A doctor gets a surprise visit from the young idol Ai who is looking to bring her twin babies to term in secret. While he sees her through her pregnancy, he is murdered by a deranged stalker the same night she gives birth. His eyes close one last time on the world, only to reopen as one of Ai’s children. Retaining his full memories and life experience, the man now named Aqua, must learn to live as an idol’s child alongside his sister Ruby, who has also been reincarnated. But their ideal life comes to a crashing halt when a tragedy strikes the family. Now, as Aqua and Ruby enter their first year of high school, Aqua seeks to find the person responsible for that tragedy and make them pay in Oshi No Ko Season 1 produced by Doga Kobo.
Oshi No Ko Season 1 is a tough series to talk about in a clean, coherent way. From its reincarnation-driven opening to its split plot lines that fill the season’s 11 episodes, a lot is going on, and it doesn’t all fit together in a nice, tidy way. This over-stuffed approach ultimately does the series more harm than good.
As the series plows forward it splits its time between its narrative threads and its thematic focus. The thematic focus is easily the stronger of the two pillars supporting the show. This theming explores the harsher side of celebrity life. From unhealthy fan obsessions, manipulative directors, and brutal internet judgment, Oshi No Ko dives into the tougher elements of stardom over and over again, with great effect. It pulls no punches, as it drives its cast to the brink at times, showing the absolute worst of society.
These themes are explored through the twins on their individual journeys. While these plots allow the series the moments that it needs to highlight the harsh reality of stardom, the stories themselves are mediocre at best. Ruby wishes to follow in her mother’s footsteps and become an idol, while Aqua pursues his revenge. Both of these stories suffer from their own, unique problems. Ruby’s story is extremely by the numbers. None of the early elements of her trek toward idol stardom pop or stand out. Aqua’s story on the other hand fails to be present most of the time. Oshi No Ko goes on so many side tangents as it delves into its themes that Aqua barely does anything regarding his own objectives. Despite the series pushing his storyline like it’s the primary focus of the show, it rarely has the time and presence to sell itself as that.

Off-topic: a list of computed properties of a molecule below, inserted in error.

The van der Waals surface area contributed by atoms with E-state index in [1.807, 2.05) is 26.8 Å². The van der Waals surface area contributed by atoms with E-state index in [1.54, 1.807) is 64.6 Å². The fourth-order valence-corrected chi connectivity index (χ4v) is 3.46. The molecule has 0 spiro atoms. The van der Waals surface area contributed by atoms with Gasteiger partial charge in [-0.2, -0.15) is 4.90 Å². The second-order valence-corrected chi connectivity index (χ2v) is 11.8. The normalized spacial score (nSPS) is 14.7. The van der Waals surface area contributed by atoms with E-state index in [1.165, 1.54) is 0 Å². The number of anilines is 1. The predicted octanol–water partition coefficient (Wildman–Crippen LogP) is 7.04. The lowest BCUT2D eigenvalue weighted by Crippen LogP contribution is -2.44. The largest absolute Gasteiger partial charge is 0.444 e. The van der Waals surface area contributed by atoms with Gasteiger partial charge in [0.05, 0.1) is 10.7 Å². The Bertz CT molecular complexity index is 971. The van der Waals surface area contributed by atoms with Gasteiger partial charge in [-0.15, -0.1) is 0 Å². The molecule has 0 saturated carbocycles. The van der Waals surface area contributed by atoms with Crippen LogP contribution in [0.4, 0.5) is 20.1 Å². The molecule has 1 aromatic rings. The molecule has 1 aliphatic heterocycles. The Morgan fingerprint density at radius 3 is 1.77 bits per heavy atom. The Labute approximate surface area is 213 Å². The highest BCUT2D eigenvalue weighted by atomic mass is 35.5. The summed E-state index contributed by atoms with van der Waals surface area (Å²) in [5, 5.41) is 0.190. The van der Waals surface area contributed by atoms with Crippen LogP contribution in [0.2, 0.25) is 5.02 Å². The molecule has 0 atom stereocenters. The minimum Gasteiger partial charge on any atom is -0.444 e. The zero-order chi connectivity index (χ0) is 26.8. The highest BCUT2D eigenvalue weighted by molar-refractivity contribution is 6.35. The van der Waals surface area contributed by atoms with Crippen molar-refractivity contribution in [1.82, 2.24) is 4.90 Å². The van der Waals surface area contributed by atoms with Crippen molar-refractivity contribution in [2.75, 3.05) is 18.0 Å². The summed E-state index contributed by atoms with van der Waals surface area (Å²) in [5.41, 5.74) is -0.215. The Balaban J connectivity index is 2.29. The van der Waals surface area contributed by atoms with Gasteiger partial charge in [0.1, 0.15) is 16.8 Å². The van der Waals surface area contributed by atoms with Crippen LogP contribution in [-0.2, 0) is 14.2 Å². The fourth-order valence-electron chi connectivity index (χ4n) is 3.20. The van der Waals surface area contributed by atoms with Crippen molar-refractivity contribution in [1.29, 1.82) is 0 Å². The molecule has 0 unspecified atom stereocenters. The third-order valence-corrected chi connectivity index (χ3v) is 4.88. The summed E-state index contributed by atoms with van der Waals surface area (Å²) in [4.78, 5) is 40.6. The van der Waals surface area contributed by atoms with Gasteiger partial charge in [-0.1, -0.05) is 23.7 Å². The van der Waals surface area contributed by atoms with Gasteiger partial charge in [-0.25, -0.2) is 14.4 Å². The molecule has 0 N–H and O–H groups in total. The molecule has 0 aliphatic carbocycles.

Further dampening the twin’s ability to carry the show is the omnipresent figure of their mother Ai. While the 90 minute premiere centers on Ai, from that point on she is pushed into the background so the twins can carry the show. But even in this secondary role, Ai captures every scene she is brought into. Even when she isn’t visually present in a scene, just the way she is spoken about builds a character that far outstrips her children in the show. While this allows Ai to be one of the best-supporting characters I’ve seen, despite her limited screen time, Oshi No Ko‘s love for her ultimately undercuts the show’s core performances.
The animation in Oshi No Ko is first-rate. Beginning with the numerous performance sequences, the show goes all out to bring the energy of live music to the viewer. The show does a tremendous job of using the camera’s movent to weave the viewer through high-energy stage performances, allowing the visuals to harmoniously build upon the enthusiastic vibe of the frequent pop songs. The skillful animation and camera work also apply to the emotional moments of the show. The art design is a particular highlight, depicting the characters at their lowest in such a way that the viewer is forced to understand and empathize with them.
When all this comes together, Oshi No Ko Season 1 leaves the viewer with an uneven feeling. While it hits its most dramatic moments wonderfully, its often meandering main plot and forgettable sub-plot, make the series’ best moments feel more like a string of isolated incidents than a truly cohesive presentation.
Oshi No Ko Season 1 is streaming now on HIDIVE.
Oshi No Ko Season 1
Oshi No Ko Season 1 leaves the viewer with an uneven feeling. While it hits its most dramatic moments wonderfully, its often meandering main plot and forgettable sub-plot, make the series’ best moments feel more like a string of isolated incidents than a truly cohesive presentation.